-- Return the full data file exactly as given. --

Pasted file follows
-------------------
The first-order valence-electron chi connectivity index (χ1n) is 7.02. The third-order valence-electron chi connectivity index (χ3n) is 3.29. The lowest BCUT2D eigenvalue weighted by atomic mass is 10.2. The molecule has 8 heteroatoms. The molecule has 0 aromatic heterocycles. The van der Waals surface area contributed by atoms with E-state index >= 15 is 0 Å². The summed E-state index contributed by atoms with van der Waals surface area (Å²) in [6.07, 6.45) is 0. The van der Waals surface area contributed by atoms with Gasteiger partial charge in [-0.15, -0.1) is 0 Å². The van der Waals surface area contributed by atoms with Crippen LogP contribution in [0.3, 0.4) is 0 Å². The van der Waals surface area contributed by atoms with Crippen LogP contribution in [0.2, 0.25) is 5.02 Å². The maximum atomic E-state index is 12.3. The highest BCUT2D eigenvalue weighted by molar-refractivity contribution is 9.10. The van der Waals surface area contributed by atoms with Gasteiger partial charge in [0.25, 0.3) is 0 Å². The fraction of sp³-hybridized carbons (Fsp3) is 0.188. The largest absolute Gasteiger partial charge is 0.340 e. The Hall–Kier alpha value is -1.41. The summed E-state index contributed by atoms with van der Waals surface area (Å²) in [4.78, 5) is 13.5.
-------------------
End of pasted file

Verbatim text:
The first-order valence-electron chi connectivity index (χ1n) is 7.02. The third-order valence-electron chi connectivity index (χ3n) is 3.29. The lowest BCUT2D eigenvalue weighted by atomic mass is 10.2. The molecule has 8 heteroatoms. The molecule has 0 aromatic heterocycles. The van der Waals surface area contributed by atoms with E-state index >= 15 is 0 Å². The summed E-state index contributed by atoms with van der Waals surface area (Å²) in [6.07, 6.45) is 0. The van der Waals surface area contributed by atoms with Gasteiger partial charge in [-0.15, -0.1) is 0 Å². The van der Waals surface area contributed by atoms with Crippen LogP contribution in [0.3, 0.4) is 0 Å². The van der Waals surface area contributed by atoms with Crippen LogP contribution in [0.2, 0.25) is 5.02 Å². The maximum atomic E-state index is 12.3. The highest BCUT2D eigenvalue weighted by molar-refractivity contribution is 9.10. The van der Waals surface area contributed by atoms with Gasteiger partial charge in [0.25, 0.3) is 0 Å². The fraction of sp³-hybridized carbons (Fsp3) is 0.188. The largest absolute Gasteiger partial charge is 0.340 e. The Hall–Kier alpha value is -1.41. The summed E-state index contributed by atoms with van der Waals surface area (Å²) in [4.78, 5) is 13.5.